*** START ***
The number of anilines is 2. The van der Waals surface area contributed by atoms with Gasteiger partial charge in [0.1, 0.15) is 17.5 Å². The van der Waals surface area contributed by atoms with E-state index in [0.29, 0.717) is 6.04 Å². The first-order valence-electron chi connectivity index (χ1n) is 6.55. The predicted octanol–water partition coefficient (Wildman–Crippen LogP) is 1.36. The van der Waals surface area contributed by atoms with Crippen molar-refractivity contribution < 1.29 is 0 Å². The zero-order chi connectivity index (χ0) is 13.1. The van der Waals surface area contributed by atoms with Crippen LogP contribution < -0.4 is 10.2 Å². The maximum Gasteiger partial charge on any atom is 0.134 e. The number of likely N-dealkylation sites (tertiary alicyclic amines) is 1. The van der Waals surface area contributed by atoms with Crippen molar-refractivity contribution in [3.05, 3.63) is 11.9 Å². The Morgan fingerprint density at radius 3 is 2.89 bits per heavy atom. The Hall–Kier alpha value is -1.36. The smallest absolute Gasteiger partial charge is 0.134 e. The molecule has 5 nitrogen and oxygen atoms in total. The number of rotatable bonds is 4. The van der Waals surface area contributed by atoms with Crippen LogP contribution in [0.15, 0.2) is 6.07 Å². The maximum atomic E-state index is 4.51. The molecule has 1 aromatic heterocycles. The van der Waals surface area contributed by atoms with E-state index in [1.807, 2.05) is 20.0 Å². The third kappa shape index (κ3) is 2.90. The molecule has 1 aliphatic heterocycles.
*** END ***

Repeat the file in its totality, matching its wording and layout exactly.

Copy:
The number of anilines is 2. The van der Waals surface area contributed by atoms with Gasteiger partial charge in [0.1, 0.15) is 17.5 Å². The van der Waals surface area contributed by atoms with E-state index in [0.29, 0.717) is 6.04 Å². The first-order valence-electron chi connectivity index (χ1n) is 6.55. The predicted octanol–water partition coefficient (Wildman–Crippen LogP) is 1.36. The van der Waals surface area contributed by atoms with Crippen molar-refractivity contribution < 1.29 is 0 Å². The zero-order chi connectivity index (χ0) is 13.1. The van der Waals surface area contributed by atoms with Crippen LogP contribution < -0.4 is 10.2 Å². The maximum Gasteiger partial charge on any atom is 0.134 e. The number of likely N-dealkylation sites (tertiary alicyclic amines) is 1. The van der Waals surface area contributed by atoms with Crippen molar-refractivity contribution in [3.05, 3.63) is 11.9 Å². The Morgan fingerprint density at radius 3 is 2.89 bits per heavy atom. The Hall–Kier alpha value is -1.36. The smallest absolute Gasteiger partial charge is 0.134 e. The molecule has 5 nitrogen and oxygen atoms in total. The number of rotatable bonds is 4. The van der Waals surface area contributed by atoms with Crippen LogP contribution in [0.15, 0.2) is 6.07 Å². The maximum atomic E-state index is 4.51. The molecule has 1 aromatic heterocycles. The van der Waals surface area contributed by atoms with E-state index in [1.807, 2.05) is 20.0 Å². The third kappa shape index (κ3) is 2.90. The molecule has 1 aliphatic heterocycles.